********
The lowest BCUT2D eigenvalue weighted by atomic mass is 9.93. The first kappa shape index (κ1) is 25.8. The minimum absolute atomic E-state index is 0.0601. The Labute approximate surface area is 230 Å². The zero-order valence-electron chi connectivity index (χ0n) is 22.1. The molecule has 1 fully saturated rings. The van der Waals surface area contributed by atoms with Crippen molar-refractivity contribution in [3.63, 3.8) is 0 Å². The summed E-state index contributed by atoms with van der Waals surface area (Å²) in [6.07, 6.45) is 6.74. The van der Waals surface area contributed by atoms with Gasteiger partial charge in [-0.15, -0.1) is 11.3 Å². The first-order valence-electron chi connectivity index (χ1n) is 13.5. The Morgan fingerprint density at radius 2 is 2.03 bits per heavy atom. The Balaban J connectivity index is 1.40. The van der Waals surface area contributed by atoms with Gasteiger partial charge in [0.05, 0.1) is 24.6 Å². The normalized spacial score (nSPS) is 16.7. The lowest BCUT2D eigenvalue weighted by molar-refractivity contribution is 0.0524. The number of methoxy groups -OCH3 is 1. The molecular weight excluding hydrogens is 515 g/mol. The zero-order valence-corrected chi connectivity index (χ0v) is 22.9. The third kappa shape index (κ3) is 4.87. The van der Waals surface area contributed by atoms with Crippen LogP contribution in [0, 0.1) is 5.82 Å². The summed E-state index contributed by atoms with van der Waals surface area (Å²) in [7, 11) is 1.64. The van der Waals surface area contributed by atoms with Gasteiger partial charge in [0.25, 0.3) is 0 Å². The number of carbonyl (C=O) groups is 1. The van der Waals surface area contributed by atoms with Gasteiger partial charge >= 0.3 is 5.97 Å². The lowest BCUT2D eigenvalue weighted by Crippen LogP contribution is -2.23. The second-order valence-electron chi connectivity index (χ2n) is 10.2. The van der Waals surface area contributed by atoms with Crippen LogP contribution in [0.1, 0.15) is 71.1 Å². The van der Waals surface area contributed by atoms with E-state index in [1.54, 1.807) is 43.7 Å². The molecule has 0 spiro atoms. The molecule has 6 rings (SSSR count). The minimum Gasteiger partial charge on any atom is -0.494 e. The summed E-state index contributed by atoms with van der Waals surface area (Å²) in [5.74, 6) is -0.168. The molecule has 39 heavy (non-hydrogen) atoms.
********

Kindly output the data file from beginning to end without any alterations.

The lowest BCUT2D eigenvalue weighted by atomic mass is 9.93. The first kappa shape index (κ1) is 25.8. The minimum absolute atomic E-state index is 0.0601. The Labute approximate surface area is 230 Å². The zero-order valence-electron chi connectivity index (χ0n) is 22.1. The molecule has 1 fully saturated rings. The van der Waals surface area contributed by atoms with Crippen molar-refractivity contribution in [3.63, 3.8) is 0 Å². The summed E-state index contributed by atoms with van der Waals surface area (Å²) in [6.07, 6.45) is 6.74. The van der Waals surface area contributed by atoms with Gasteiger partial charge in [-0.15, -0.1) is 11.3 Å². The first-order valence-electron chi connectivity index (χ1n) is 13.5. The Morgan fingerprint density at radius 2 is 2.03 bits per heavy atom. The Balaban J connectivity index is 1.40. The van der Waals surface area contributed by atoms with Gasteiger partial charge in [0.05, 0.1) is 24.6 Å². The normalized spacial score (nSPS) is 16.7. The lowest BCUT2D eigenvalue weighted by molar-refractivity contribution is 0.0524. The number of methoxy groups -OCH3 is 1. The molecular weight excluding hydrogens is 515 g/mol. The zero-order valence-corrected chi connectivity index (χ0v) is 22.9. The third kappa shape index (κ3) is 4.87. The van der Waals surface area contributed by atoms with Crippen LogP contribution in [0, 0.1) is 5.82 Å². The summed E-state index contributed by atoms with van der Waals surface area (Å²) in [7, 11) is 1.64. The van der Waals surface area contributed by atoms with Gasteiger partial charge in [0.25, 0.3) is 0 Å². The number of carbonyl (C=O) groups is 1. The van der Waals surface area contributed by atoms with Gasteiger partial charge >= 0.3 is 5.97 Å². The lowest BCUT2D eigenvalue weighted by Crippen LogP contribution is -2.23. The second-order valence-electron chi connectivity index (χ2n) is 10.2. The van der Waals surface area contributed by atoms with Crippen LogP contribution in [0.1, 0.15) is 71.1 Å². The van der Waals surface area contributed by atoms with E-state index in [1.54, 1.807) is 43.7 Å². The molecule has 0 spiro atoms. The molecule has 6 rings (SSSR count). The minimum Gasteiger partial charge on any atom is -0.494 e. The summed E-state index contributed by atoms with van der Waals surface area (Å²) in [5.74, 6) is -0.168. The molecule has 39 heavy (non-hydrogen) atoms.